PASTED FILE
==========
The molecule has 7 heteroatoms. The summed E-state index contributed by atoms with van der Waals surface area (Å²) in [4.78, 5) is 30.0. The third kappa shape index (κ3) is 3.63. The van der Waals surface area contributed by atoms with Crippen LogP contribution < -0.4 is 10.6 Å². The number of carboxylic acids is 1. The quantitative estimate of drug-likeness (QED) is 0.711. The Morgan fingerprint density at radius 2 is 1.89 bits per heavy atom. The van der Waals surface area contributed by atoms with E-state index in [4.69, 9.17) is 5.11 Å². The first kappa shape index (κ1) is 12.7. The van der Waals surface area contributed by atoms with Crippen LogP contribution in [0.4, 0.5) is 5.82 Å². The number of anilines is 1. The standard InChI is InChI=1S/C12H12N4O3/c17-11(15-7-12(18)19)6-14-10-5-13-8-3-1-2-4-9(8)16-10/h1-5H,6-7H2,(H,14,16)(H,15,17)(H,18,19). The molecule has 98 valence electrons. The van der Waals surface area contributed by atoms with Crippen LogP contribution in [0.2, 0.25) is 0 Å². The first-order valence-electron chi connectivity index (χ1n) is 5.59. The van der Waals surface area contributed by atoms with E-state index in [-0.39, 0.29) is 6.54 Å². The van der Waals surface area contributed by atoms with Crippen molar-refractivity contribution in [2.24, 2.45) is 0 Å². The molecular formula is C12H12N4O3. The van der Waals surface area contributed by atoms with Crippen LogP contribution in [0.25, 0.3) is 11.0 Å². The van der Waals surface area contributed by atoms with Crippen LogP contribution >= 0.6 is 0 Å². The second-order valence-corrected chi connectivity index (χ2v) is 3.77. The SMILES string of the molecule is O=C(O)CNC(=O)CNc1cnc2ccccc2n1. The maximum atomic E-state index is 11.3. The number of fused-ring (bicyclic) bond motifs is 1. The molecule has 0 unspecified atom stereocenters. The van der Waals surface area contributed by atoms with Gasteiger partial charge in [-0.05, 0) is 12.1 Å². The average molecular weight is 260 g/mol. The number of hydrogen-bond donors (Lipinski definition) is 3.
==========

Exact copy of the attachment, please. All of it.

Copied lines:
The molecule has 7 heteroatoms. The summed E-state index contributed by atoms with van der Waals surface area (Å²) in [4.78, 5) is 30.0. The third kappa shape index (κ3) is 3.63. The van der Waals surface area contributed by atoms with Crippen LogP contribution < -0.4 is 10.6 Å². The number of carboxylic acids is 1. The quantitative estimate of drug-likeness (QED) is 0.711. The Morgan fingerprint density at radius 2 is 1.89 bits per heavy atom. The van der Waals surface area contributed by atoms with E-state index in [4.69, 9.17) is 5.11 Å². The first kappa shape index (κ1) is 12.7. The van der Waals surface area contributed by atoms with Crippen LogP contribution in [0.4, 0.5) is 5.82 Å². The number of anilines is 1. The standard InChI is InChI=1S/C12H12N4O3/c17-11(15-7-12(18)19)6-14-10-5-13-8-3-1-2-4-9(8)16-10/h1-5H,6-7H2,(H,14,16)(H,15,17)(H,18,19). The molecule has 98 valence electrons. The van der Waals surface area contributed by atoms with Crippen LogP contribution in [0.2, 0.25) is 0 Å². The first-order valence-electron chi connectivity index (χ1n) is 5.59. The van der Waals surface area contributed by atoms with E-state index in [-0.39, 0.29) is 6.54 Å². The van der Waals surface area contributed by atoms with Crippen molar-refractivity contribution in [2.24, 2.45) is 0 Å². The molecular formula is C12H12N4O3. The van der Waals surface area contributed by atoms with Crippen LogP contribution in [0.25, 0.3) is 11.0 Å². The van der Waals surface area contributed by atoms with Crippen LogP contribution >= 0.6 is 0 Å². The second-order valence-corrected chi connectivity index (χ2v) is 3.77. The SMILES string of the molecule is O=C(O)CNC(=O)CNc1cnc2ccccc2n1. The maximum atomic E-state index is 11.3. The number of fused-ring (bicyclic) bond motifs is 1. The molecule has 0 unspecified atom stereocenters. The van der Waals surface area contributed by atoms with Gasteiger partial charge in [-0.05, 0) is 12.1 Å². The average molecular weight is 260 g/mol. The number of hydrogen-bond donors (Lipinski definition) is 3.